Recent evidence indicates that exosomes can mediate certain microRNAs (miRNAs) involved in a series of biological functions in tumor occurrence and development. Our previous studies showed that microRNA-21 (miR-21) was abundant in both esophageal cancer cells and their corresponding exosomes. The present study explored the function of exosome-shuttling miR-21 involved in esophageal cancer progression. We found that exosomes could be internalized from the extracellular space to the cytoplasm. The exosome-derived Cy3-labeled miR-21 mimics could be transported into recipient cells in a neutral sphingomyelinase 2 (nSMase2)-dependent manner. miR-21 overexpression from donor cells significantly promoted the migration and invasion of recipient cells by targeting programmed cell death 4 (PDCD4) and activating its downstream c-Jun N-terminal kinase (JNK) signaling pathway after co-cultivation. Our population plasma sample analysis indicated that miR-21 was upregulated significantly in plasma from esophageal cancer patients and showed a significant risk association for esophageal cancer. Our data demonstrated that a close correlation existed between exosome-shuttling miR-21 and esophageal cancer recurrence and distant metastasis. Thus, exosome-shuttling miR-21 may become a potential biomarker for prognosis among esophageal cancer patients. PMID:27035745

  7. Screening of specific binding peptide targeting blood vessel of human esophageal cancer in vivo in mice

    ZHI Min; WU Kai-chun; HAO Zhi-ming; GUO Chang-cun; YAO Jia-yin

    2011-01-01

    Background Cancer of the esophagus and gastroesophageal junction remains a virulent malignancy with poor prognosis. Rapid progresses were made in chemotherapeutic agents and the development of molecular markers allowed better identification of candidates for targeted therapy. This study aimed to identify the candidate peptides used for anti-angiogenic therapy of esophageal cancer by in vivo screening C7C peptide library for peptides binding specifically to blood vessels of human esophageal cancer.Methods The phage displayed C7C peptide library was injected intravenously into mice bearing human esophageal tumor xenografts under renal capsule. After 5 rounds of screening, 13 clones were picked up individually and sequenced.During each round of screening, titers of phage recovery were calculated from tumor xenograft and control tissues.Homing of these 9 peptides to tumor vessel was detected by calculating phage titers in the tumor xenograft and control tissues (lung and spleen) after each phage was injected into mice model, and compared with the distribution of phage M13 and Ⅷ-related antigen in tumor xenograft by immunohistochemical staining. Comparisons among groups of data were made using one-way analysis of variance (ANOVA), followed by the Bonferroni multiple comparisons test.Results The number of phage recovered from tumor tissue of each round increased gradually in tumor group while decreased in control groups (P <0.01 in tumor and spleen, P <0.05 in lung). Immunohistochemical staining showed similar staining pattern with M13 antibody or Ⅷ-related antigen antibody, suggesting that phages displaying the selected peptides could home to blood vessel of human esophageal cancer. According to their DNA, 9 corresponding peptide sequences were deduced. And the homing ability to blood vessel of phages displaying the selected peptides was confirmed by comparing with their recovery in tumor and control tissues. Two motifs, YSXNXW and PXNXXN, were also obtained by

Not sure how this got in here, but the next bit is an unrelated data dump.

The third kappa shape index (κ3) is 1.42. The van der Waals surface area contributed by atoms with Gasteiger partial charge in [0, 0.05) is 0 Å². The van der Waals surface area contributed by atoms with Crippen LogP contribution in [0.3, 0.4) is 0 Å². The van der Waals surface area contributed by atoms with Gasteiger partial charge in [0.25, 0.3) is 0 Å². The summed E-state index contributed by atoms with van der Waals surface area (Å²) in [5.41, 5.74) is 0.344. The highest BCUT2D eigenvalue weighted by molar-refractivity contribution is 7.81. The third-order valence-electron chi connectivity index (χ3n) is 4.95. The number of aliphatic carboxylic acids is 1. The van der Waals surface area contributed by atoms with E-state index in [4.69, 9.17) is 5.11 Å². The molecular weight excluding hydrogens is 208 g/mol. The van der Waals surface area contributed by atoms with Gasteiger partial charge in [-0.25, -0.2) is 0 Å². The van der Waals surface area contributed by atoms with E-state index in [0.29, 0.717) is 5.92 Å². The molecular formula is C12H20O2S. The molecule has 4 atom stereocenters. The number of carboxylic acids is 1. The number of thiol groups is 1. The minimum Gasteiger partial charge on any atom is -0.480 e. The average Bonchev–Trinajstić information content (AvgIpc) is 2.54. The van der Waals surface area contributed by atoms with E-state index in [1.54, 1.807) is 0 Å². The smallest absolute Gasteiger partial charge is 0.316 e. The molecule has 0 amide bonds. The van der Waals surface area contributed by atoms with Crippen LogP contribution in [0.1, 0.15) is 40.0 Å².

8. Reduction of heart volume during neoadjuvant chemoradiation in patients with resectable esophageal cancer

    Background and purpose: Neoadjuvant chemoradiation (nCRT) followed by surgery is considered curative intent treatment for patients with resectable esophageal cancer. The aim was to establish hemodynamic aspects of changes in heart volume and to explore whether changes in heart volume resulted in clinically relevant changes in the dose distribution of radiotherapy. Methods: A prospective study was conducted in patients who were treated with nCRT consisting of carboplatin and paclitaxel concomitant with radiotherapy (41.4 Gy/1.8 Gy per fraction). Physical parameters, cardiac volume on CT and Cone beam CT, cardiac blood markers and cardiac ultrasound were obtained. Results: In 23 patients a significant decrease of 55.3 ml in heart volume was detected (95% CI 36.7–73.8 ml, p < 0.001). There was a decrease in both systolic (mean decrease 18 mmHg, 95% CI 11–26 mmHg, p < 0.001) and diastolic blood pressure (mean decrease 8 mmHg, 95% CI 2–14 mmHg, p = 0.008) and an increase in heart rate with 6 beats/min (95% CI 1–11 beats/min, p = 0.021). Except for Troponin T, no change in other cardiac markers and echocardiography parameters were observed. The change in heart volume did not result in a clinically relevant change in radiation dose distribution. Conclusion: Heart volume was significantly reduced, but was not accompanied by overt cardiac dysfunction. All observed changes in hemodynamic parameters are consistent with volume depletion. Adaptation of the treatment plan during the course of radiotherapy is not advocated

  9. Diagnosis of early-stage esophageal cancer by Raman spectroscopy and chemometric techniques.

    Ishigaki, Mika; Maeda, Yasuhiro; Taketani, Akinori; Andriana, Bibin B; Ishihara, Ryu; Wongravee, Kanet; Ozaki, Yukihiro; Sato, Hidetoshi

    2016-02-01